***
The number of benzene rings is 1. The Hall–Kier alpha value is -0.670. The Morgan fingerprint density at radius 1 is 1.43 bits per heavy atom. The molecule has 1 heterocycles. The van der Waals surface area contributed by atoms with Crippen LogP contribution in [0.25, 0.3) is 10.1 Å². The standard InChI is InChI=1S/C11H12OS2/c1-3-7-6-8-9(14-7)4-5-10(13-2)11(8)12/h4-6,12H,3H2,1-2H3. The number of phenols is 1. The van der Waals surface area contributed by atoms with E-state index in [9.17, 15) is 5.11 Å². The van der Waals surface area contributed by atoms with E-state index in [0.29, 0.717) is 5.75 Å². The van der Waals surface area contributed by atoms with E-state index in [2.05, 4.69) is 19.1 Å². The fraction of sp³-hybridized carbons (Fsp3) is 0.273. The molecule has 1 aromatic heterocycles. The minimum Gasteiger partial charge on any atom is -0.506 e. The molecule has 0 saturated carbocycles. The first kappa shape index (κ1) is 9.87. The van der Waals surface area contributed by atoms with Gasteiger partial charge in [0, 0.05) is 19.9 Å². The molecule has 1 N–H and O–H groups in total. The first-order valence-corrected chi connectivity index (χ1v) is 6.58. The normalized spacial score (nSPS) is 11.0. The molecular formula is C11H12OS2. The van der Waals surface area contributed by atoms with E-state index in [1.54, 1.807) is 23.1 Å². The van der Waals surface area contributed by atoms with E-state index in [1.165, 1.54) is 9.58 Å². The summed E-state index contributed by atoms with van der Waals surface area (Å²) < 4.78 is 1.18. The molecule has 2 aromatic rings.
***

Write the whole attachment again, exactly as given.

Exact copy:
The number of benzene rings is 1. The Hall–Kier alpha value is -0.670. The Morgan fingerprint density at radius 1 is 1.43 bits per heavy atom. The molecule has 1 heterocycles. The van der Waals surface area contributed by atoms with Crippen LogP contribution in [0.25, 0.3) is 10.1 Å². The standard InChI is InChI=1S/C11H12OS2/c1-3-7-6-8-9(14-7)4-5-10(13-2)11(8)12/h4-6,12H,3H2,1-2H3. The number of phenols is 1. The van der Waals surface area contributed by atoms with E-state index in [9.17, 15) is 5.11 Å². The van der Waals surface area contributed by atoms with E-state index in [0.29, 0.717) is 5.75 Å². The van der Waals surface area contributed by atoms with E-state index in [2.05, 4.69) is 19.1 Å². The fraction of sp³-hybridized carbons (Fsp3) is 0.273. The molecule has 1 aromatic heterocycles. The minimum Gasteiger partial charge on any atom is -0.506 e. The molecule has 0 saturated carbocycles. The first kappa shape index (κ1) is 9.87. The van der Waals surface area contributed by atoms with Gasteiger partial charge in [0, 0.05) is 19.9 Å². The molecule has 1 N–H and O–H groups in total. The first-order valence-corrected chi connectivity index (χ1v) is 6.58. The normalized spacial score (nSPS) is 11.0. The molecular formula is C11H12OS2. The van der Waals surface area contributed by atoms with E-state index in [1.54, 1.807) is 23.1 Å². The van der Waals surface area contributed by atoms with E-state index in [1.165, 1.54) is 9.58 Å². The summed E-state index contributed by atoms with van der Waals surface area (Å²) < 4.78 is 1.18. The molecule has 2 aromatic rings.